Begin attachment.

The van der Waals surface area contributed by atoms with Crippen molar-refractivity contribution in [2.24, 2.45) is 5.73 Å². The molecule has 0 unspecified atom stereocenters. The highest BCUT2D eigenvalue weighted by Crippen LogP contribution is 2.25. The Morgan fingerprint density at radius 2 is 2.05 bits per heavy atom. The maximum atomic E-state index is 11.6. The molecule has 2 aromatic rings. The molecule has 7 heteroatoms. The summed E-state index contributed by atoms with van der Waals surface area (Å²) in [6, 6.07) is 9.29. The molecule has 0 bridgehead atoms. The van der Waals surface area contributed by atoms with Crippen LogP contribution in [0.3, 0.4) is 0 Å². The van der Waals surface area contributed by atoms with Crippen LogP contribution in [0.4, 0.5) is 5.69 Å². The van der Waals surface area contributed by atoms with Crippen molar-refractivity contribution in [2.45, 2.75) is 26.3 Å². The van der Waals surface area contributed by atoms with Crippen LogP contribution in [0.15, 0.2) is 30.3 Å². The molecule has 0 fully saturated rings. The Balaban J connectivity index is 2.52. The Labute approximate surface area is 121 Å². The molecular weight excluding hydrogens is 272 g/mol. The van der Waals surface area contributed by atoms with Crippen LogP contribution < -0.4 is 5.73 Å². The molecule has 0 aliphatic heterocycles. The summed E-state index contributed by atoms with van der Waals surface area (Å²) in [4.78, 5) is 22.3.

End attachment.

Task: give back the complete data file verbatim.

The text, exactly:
The van der Waals surface area contributed by atoms with Crippen molar-refractivity contribution in [2.24, 2.45) is 5.73 Å². The molecule has 0 unspecified atom stereocenters. The highest BCUT2D eigenvalue weighted by Crippen LogP contribution is 2.25. The Morgan fingerprint density at radius 2 is 2.05 bits per heavy atom. The maximum atomic E-state index is 11.6. The molecule has 2 aromatic rings. The molecule has 7 heteroatoms. The summed E-state index contributed by atoms with van der Waals surface area (Å²) in [6, 6.07) is 9.29. The molecule has 0 bridgehead atoms. The van der Waals surface area contributed by atoms with Crippen LogP contribution in [0.3, 0.4) is 0 Å². The van der Waals surface area contributed by atoms with Crippen LogP contribution in [0.4, 0.5) is 5.69 Å². The van der Waals surface area contributed by atoms with Crippen molar-refractivity contribution in [2.45, 2.75) is 26.3 Å². The van der Waals surface area contributed by atoms with Crippen LogP contribution in [0.15, 0.2) is 30.3 Å². The molecule has 0 fully saturated rings. The Balaban J connectivity index is 2.52. The Labute approximate surface area is 121 Å². The molecular weight excluding hydrogens is 272 g/mol. The van der Waals surface area contributed by atoms with Crippen LogP contribution < -0.4 is 5.73 Å². The molecule has 0 aliphatic heterocycles. The summed E-state index contributed by atoms with van der Waals surface area (Å²) in [4.78, 5) is 22.3.